New LinkSys CardBus vs. Old LinkSys CardBus

Nathan Anderson
Wed Dec 23 20:56:29 1998

Hey Donald!  Thanks for taking the time to personally respond to my

Donald Becker wrote:
> > not.  The other strange thing about this card is that the tulip driver
> > is not extracting the correct MAC address from this card.  The address
> > is always shown to be 00:80:00:80:00:80.
> This is the 'TD' card, with a larger EEPROM.
> I don't have one to test with, but please try the following change to line
> 391:
> -#define EEPROM_ADDRLEN 6
> +#define EEPROM_ADDRLEN 8
> This should allow the driver to work, but only with the 'TD' card!
> Please send a report.
> If this works correctly, I can change the driver to use the chip revision
> number to select the EEPROM_ADDRLEN value.

Well, here's my official report. ;-)

It kind-of works now.  At least the MAC is read correctly now.  The card
still doesn't work, however.  After the driver is loaded and a link is
established, about two seconds later I still get a "transmitter stopped"
on this card.  (That is, on the TD card even with the dongle connected
and a link from the dongle to the hub in place, I still get "transmitter
stopped".)  Still same CSR5 and CSR6.

Also, my new startup messages with the TD card:

kernel: tulip.c:v0.90f 12/17/98 
kernel: eth0: Digital DS21143 Tulip at 0x280, 00 e0 98 04 33 ab, IRQ 3. 
kernel: eth0:  EEPROM default media type Autosense. 
kernel: eth0:  Index #0 - Media MII (#11) described by a 21142 MII PHY
(3) block. 
kernel: eth0: ***WARNING***: No MII transceiver found! 

???  No MII transceiver found?  Is that fatal?

Also, about my original question: which card would be the better one to
keep and use?  I'm leaning toward the first card right now as it
actually seems to work [;-)].

Also, would you be so kind as to (briefly; I don't wish to take up your
time -- if it can't be done briefly then forget it :-)) describe what an
MII transceiver is?  I'm trying to understand the differences between
the tulip cards that do have transceivers and those that don't.  Is it
reasonable to assume that, based on the messages and diagnostics I've
done so far on both cards, that the first card has an MII transceiver
while the TD-based card doesn't?

Perhaps if you could just point me in the direction of a FAQ or
something, that would be the best thing. :-)

> >  With the special PCMCIA-revision of 0.89
> > (0.89L), the lights act normally and the card appears to work okay
> !! I'll check that out.  The drivers should behave identically.

That's what I thought.

Note that it is only with the older card that the 0.90 and above drivers
behave like this.  The lights on the newer TD-based card I have work
with either revision of your driver.
> > The final weird problem I am experiencing with this card is that /unless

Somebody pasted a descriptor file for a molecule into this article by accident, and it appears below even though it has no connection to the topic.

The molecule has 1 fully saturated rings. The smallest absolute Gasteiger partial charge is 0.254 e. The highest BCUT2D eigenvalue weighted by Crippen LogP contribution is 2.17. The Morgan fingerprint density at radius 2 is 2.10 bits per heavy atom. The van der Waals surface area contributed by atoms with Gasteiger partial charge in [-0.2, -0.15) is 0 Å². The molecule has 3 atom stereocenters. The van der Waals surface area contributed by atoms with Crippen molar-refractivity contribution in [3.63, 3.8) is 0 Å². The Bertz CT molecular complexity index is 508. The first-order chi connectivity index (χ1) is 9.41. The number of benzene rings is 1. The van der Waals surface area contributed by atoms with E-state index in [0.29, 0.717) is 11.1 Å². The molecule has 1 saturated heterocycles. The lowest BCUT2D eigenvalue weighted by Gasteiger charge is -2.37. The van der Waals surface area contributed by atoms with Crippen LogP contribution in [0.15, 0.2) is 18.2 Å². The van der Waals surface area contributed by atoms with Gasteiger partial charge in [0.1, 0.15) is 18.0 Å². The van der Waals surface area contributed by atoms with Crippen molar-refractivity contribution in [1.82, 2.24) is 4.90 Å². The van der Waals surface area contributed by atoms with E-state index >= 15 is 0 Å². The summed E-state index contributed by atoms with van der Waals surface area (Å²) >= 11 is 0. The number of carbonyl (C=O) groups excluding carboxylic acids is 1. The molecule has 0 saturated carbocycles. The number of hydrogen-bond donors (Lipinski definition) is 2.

> > the dongle is connected to the card/, I get:
> > eth0: The transmitter stopped!  CSR5 is f0068002, CSR6 b3860002.
> Yes.  The dongle appears to contain some vital circuitry that must exist
> when the card is powered up.  If the dongle isn't plugged in, the MII
> transceiver isn't detected.  Since the EEPROM on many cards is wrong, the
> driver relies on detecting the MII transceiver to switch into MII mode.
> A driver designed to work only with the LinkSys card will not have this
> problem, since it just "knows" the transceiver connection is MII and ignore
> the incorrect EEPROM table.

Ah, I that's why the Windows drivers that come with the card
don't fuss when the dongle isn't connected.

> > The problem that is common to both cards is that both of them
> > occasionally (and randomly) lock up the machine.  Hard.  One time (and
> > only once) was a message displayed on the console before a lockup.  I
> > have not seen it happen since on subsequent lockups.  The message said,
> > "Unknown interrupt."
> This is likely a hardware or CardBus controller setup issue.
> Does it happen with other OSes?

The thought had occurred to me.  It does not happen under other s/w
platforms (only other one tested is Win95 though ;-)).  I just wanted to
know whether you or anyone else had experienced lockups with this card
and your driver.

> > It's interesting because the
> > Windows driver disk that came with the newer (second) card I just got
> > works with both cards, but the older Windows drivers only work with the
> > first card.
> It's much easier to write a backwards-compatible driver than one that
> predicts future hardware changes ;->.

Haha. ;-)  Of course. ;-)  I was just surprised that the differences
between the two cards could be so diverse as to require a change in the
driver, that's all.

Thanks again,

-- Nathan Anderson    16 yrs old